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Understanding Probate Issues In Your Personal Injury Case


In the world of personal injury law, you may not think that probate issues come up very often. But they do; people often pass away before their claim is resolved, or before their case goes to trial. That may happen as a result of the injuries they sustained in the accident, or from other causes, unrelated to the accident.

Substitution is Allowed

The law allows the relatives, next of kin, and survivors to carry on the personal injury lawsuit even when the victim has passed away. But there are probate issues that a personal injury attorney has to be aware of, when that happens.

Your estate can certainly pursue your injury claim for you, even if you were to pass away before the case was resolved. But that doesn’t happen automatically. There are procedures that must happen in the probate court, to allow that to happen.

Passing Away Before the Lawsuit is Filed

The personal representative of the estate can file a lawsuit on behalf of the deceased, in the event that the victim dies after the accident, but before the lawsuit is actually filed. The statute of limitations (time limit to file the lawsuit) remains the same. However, if the time limit left on the statute of limitations is less than a year, then the representative will have a year to file the claim.

You may need to open a probate case, to have a personal representative appointed by the probate court.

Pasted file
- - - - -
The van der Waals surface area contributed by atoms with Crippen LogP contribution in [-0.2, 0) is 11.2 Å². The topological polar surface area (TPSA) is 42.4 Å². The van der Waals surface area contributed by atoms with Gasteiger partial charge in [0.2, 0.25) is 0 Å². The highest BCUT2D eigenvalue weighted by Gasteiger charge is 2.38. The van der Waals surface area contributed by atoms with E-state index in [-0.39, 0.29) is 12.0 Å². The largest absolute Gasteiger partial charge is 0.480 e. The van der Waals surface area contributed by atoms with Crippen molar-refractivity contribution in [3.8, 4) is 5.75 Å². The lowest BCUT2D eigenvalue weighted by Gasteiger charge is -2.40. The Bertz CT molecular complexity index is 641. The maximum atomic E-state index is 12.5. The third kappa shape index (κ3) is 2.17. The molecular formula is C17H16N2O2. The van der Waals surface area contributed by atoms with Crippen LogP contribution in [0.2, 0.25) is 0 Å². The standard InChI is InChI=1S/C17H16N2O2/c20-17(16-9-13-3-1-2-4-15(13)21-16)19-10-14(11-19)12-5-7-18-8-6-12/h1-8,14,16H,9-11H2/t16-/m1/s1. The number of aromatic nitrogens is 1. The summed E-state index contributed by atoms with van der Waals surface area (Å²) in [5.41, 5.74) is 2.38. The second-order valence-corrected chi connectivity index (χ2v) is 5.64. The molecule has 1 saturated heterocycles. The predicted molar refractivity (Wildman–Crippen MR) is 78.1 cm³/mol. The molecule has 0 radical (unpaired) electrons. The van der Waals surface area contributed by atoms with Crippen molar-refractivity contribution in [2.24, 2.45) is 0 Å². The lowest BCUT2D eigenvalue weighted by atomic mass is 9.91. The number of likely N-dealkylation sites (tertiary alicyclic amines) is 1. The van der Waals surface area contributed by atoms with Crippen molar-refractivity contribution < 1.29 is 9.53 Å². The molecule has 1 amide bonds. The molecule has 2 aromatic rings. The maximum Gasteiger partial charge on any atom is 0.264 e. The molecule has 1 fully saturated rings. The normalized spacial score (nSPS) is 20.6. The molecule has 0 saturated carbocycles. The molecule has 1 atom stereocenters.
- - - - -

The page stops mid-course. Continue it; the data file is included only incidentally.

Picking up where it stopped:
After the Lawsuit is Filed

If the victim (Plaintiff) does after the lawsuit is filed, but before the case resolves, things can get a bit more complex. The estate can substitute for the (now deceased) Plaintiff. However, the estate must actually exist. That means that it has to be opened in the probate court.

The law doesn’t give you much time to do that; if no estate substitutes for the deceased Plaintiff within 90 days of death, the personal injury lawsuit may not be able to be pursued. It is a time limit that is easily forgotten or missed. The family of a deceased may have a lot going on and telling the deceased’s personal injury attorney about the death, may not be the first thing on relatives’ minds.

Opening an Estate

To have the estate substitute in as a Plaintiff, there must actually be an estate opened. You may have one open anyway, if you have an estate attorney that is handling probate matters, but if not, you may need to obtain an estate attorney, to have an estate opened, to allow you to pursue the deceased’s claim.

Although this sounds like a lot of work, if the value of the lawsuit is potentially significant, the lawsuit may be an asset that makes the effort well worth it to the deceased’s beneficiaries.

Contact Barbas, Nunez, Sanders, Butler & Hovsepian and schedule a consultation today to help you if someone you know or care about has been a victim of wrongful death or an injury that caused them to pass away.


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